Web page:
When President Donald Trump and his surrogates said the media lied about how many people were at his inauguration, it was easy to tell our readers it was absurd. There were pictures that showed he was wrong — and virtually everyone who attended both events could attest to it.
But here’s the potential future scenario that worries me: The Bureau of Labor Statistics announces its monthly data showing unemployed rates — and Trump and his surrogates say it’s wrong.
They say that it’s based on a poll — and given how wrong they were during the election, these are also probably wrong.
They accuse the Bureau of Labor Statistics of using a deceitful way of calculating unemployment, since they only consider you unemployed if you’ve looked for a job in the past four weeks.
They accuse the Census Bureau, who conducts the survey it’s based on, of only talking to 60,000 households, which couldn’t possibly be representative of the entire US — especially not rural areas.
Oh, and here’s the kicker, they say: Did you know the numbers are “adjusted” based on which month it is? That doesn’t change whether or not a farm worker has a job or not, but we’re still saying he does.
Then they accuse the media of running with these numbers, which are misleading — and doesn’t show the full effect of how much President Trump’s policies have created jobs.
If you think this scenario is farfetched, Trump has already put the unemployment rate into question. Early in the primaries, he said the “real” unemployment rate was 42 percent. Then he said BLS’s reported rate of 5 percent was “one of the biggest hoaxes in American modern politics.”
Much of the way we judge this administration will be based on data. It will be based on unemployment rates, on economic growth, on uninsured rates, on crime rates. The best thing about data is that we’ve created smart ways to measure things that humans can’t see with their eyes. It helps us see invisible, but very important, things.
Now let’s get something straight: BLS does a good job at calculating unemployment rates. It talks to more than enough people. It talks to sample of households that are representative of the US population. And since unemployment is usually higher in winter months because farm workers aren’t working then, they adjust the data so that we can compare how unemployment has changed month-to-month. They are transparent about how they calculate this — and if you don’t like this measure, they also report what percentage of people are in the labor force. But this includes everyone who is 16 and over, including retired folks, stay-at-home parents, students, and others who have a good reason not to be working.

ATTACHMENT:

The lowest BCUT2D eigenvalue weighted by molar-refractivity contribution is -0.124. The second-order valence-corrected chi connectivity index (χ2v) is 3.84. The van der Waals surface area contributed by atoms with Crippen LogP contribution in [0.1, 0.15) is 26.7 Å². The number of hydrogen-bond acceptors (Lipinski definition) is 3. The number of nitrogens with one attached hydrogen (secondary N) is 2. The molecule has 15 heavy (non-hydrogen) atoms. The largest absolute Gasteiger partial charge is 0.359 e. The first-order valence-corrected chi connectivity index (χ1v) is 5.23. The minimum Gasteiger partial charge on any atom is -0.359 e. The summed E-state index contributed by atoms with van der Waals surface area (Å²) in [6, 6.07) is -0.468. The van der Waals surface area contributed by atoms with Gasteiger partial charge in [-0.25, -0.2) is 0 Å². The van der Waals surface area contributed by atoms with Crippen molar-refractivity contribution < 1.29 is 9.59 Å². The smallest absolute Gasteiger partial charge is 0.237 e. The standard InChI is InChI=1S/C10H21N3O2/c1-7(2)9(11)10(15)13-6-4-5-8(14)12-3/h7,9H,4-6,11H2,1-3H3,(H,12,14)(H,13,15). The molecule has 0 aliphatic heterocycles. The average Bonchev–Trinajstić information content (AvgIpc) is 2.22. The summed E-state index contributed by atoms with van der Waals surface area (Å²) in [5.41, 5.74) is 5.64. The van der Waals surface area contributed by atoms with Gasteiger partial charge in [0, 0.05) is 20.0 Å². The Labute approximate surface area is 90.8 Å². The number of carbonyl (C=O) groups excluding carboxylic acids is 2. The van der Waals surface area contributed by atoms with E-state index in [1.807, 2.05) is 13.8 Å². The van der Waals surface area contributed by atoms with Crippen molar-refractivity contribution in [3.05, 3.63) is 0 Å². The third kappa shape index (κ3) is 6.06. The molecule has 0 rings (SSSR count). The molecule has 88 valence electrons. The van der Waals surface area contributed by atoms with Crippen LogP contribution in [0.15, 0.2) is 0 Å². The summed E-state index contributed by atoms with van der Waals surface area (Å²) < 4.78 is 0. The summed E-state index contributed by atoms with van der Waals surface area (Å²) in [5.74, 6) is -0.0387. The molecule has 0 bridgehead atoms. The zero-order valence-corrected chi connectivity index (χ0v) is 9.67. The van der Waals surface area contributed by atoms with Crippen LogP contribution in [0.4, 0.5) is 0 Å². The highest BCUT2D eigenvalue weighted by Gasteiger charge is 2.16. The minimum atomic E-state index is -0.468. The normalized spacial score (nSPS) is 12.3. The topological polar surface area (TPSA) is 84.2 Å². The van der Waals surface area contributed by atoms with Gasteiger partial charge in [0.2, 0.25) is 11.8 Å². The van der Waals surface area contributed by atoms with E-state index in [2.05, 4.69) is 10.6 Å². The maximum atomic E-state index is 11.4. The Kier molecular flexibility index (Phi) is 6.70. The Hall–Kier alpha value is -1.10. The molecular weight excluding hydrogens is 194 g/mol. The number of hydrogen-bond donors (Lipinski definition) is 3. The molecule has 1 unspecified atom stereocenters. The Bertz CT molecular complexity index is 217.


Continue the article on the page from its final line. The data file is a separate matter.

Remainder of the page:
But that doesn’t change one very important thing: This is still something you can’t see with your naked eye. That’s why data people spend so much time devising smart ways to measure these things — and why people like me spend so much time finding the most honest way to visualize these things.
Imagine another scenario: Trump and his surrogates call into question the CDC’s data showing the number of people without health insurance, which is also based on a poll and uses these scientifically accepted tools to get a good estimate.
As absurd as it is to question a crowd size, it shows that Trump and his communications team are willing to ignore visible data. In this case, there were pictures; there were witnesses.
But in so many other cases, we’ll be wielding a spreadsheet, a chart, and a methodology document. I’ve tried to convince skeptical people about the efficacy of a dataset — about why this is the best way to measure something invisible, and why I’m very confident in its accuracy, but why I can’t say 100 percent accurate. With this administration, we’re learning that the small seam between 100 and 99-point-whatever is worrisome.